Last month the Fed announced the much-anticipated third round of quantitative easing (QE3), stating it will buy $40bn of agency mortgage-backed securities every month (with no stated end-date) and will keep the fed rate close to zero out to at least mid-2015.
In addition, the ECB announced potential “unlimited” sovereign bond buying (with strict conditionality) and Germany approved the European Stability Mechanism (ESM). Japan and Australia have also stepped up their monetary easing.
The next step is for Spain to formally ask for a Europe/IMF bailout (and the conditionality it will entail) as it will permit the ECB to move ahead with direct purchases of bonds if and when necessary.
The moves have boosted risk appetite, however global growth continues to slow and a number structural problems remain unresolved.
Global growth continues to slow
Despite substantial monetary stimulus, the US jobs market and most growth data are still sluggish.
There have, however, been tentative signs of improvements in the US housing market and the US services and manufacturing ISM, with the latter rising out of contractionary territory to 51.5 in September.
US payroll figures have recently improved with NFP rising to 114K and unemployment falling to 7.8% in September, a 3 year low. However, payrolls increases consistently above 200k are necessary to have a lasting impact on unemployment.
Eurozone economic activity continues to deteriorate, with most countries in recession.
China’s economy has slowed, but with GDP growth of 7.6% in 2Q 2012, it is far from recessionary territory. China’s authorities are now reacting strongly, cutting bank reserve requirements, easing credit controls, increasing infrastructure spending and reducing interest rates.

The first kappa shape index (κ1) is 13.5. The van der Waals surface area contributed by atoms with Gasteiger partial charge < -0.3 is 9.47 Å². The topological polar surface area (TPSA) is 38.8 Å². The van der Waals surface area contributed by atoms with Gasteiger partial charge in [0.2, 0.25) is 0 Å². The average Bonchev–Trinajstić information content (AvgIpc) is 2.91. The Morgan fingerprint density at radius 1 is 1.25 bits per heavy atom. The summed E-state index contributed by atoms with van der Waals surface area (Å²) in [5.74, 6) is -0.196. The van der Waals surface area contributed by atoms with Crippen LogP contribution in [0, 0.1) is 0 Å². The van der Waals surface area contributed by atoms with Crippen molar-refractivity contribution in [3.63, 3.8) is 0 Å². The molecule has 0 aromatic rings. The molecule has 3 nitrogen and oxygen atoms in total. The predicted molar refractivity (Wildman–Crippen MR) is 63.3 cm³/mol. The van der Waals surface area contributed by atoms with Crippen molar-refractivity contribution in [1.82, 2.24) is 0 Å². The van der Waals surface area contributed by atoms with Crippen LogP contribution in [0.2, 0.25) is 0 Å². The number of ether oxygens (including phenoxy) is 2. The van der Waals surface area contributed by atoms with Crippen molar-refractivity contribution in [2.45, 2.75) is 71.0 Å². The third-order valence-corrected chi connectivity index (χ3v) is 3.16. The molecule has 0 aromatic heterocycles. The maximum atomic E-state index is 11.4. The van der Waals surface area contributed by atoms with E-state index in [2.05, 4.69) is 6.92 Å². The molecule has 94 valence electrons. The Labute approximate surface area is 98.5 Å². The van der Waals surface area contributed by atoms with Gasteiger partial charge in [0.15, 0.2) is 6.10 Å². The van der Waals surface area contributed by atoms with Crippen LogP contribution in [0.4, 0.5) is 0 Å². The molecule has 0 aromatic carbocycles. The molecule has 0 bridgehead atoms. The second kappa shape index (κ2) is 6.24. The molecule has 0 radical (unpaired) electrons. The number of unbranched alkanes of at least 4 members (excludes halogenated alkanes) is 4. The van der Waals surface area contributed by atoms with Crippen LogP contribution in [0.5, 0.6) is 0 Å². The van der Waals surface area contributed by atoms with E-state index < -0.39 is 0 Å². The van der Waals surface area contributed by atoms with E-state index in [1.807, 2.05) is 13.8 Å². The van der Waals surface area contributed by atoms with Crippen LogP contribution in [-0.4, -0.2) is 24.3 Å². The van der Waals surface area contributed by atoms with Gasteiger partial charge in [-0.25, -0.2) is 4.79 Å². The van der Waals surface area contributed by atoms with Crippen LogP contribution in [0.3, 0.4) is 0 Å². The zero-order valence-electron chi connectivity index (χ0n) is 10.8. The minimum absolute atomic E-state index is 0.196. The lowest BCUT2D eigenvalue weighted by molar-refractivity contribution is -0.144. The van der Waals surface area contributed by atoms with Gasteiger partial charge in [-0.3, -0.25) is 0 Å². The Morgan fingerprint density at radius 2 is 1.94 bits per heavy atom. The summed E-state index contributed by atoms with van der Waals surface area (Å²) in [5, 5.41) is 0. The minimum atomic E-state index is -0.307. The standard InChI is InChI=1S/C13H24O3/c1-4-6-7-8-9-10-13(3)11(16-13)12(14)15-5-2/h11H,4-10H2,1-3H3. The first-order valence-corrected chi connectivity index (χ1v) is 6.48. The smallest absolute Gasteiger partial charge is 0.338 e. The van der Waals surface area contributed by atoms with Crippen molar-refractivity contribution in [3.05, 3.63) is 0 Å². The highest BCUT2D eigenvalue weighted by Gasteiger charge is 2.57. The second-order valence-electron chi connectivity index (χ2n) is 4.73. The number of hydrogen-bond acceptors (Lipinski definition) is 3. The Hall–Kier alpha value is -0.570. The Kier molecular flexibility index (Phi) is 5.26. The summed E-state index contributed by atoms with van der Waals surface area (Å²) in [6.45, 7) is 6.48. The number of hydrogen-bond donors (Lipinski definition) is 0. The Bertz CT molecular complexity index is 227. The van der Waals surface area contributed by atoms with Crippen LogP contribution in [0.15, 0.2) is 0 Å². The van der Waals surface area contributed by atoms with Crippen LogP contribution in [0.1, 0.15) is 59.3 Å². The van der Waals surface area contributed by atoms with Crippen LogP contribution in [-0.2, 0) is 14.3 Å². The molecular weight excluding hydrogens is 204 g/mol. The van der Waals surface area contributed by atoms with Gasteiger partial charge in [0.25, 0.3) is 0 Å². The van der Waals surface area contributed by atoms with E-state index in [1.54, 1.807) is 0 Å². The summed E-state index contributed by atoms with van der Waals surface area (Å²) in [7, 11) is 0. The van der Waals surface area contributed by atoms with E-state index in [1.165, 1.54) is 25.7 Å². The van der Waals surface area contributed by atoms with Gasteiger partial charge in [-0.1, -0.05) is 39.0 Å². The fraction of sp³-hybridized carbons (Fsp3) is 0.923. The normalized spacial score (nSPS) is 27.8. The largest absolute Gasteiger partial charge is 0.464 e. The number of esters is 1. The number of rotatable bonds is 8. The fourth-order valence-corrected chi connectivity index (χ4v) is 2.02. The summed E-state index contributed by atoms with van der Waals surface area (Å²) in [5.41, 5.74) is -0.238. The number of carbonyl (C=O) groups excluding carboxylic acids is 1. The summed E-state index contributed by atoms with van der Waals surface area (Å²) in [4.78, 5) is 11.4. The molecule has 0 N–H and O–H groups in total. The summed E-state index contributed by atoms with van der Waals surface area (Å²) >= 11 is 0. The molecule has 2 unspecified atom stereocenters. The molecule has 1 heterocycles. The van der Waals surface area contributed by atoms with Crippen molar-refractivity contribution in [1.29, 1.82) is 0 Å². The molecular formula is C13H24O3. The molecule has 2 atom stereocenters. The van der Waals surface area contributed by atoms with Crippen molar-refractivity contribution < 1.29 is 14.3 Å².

While the growth moderation may continue in the near-term, the substantial fiscal and monetary resources available should help support growth in 2013.
The debt crisis in Europe: no easy solutions
Spain’s recession continues to deepen and its deficit continues to widen. Deteriorating regional government finances may be the factor that pushes Spain over brink and forces it to accept a bailout package.
A positive development is that recently the Spanish finance minister outlined an austerity budget that would slash spending by 8.9% and introduce a number of structural reforms that are in line with potential bailout terms outlined by the EU. This would permit the ECB to move ahead with direct purchases of Spanish sovereign bonds if and when necessary.
While policy appears to be becoming more coordinated and liquidity conditions are improving, Europe’s debt burdens remain large and the fiscal drag on growth will remain in place for the foreseeable future. This will keep the onus on the ECB to maintain a highly accommodative monetary policy.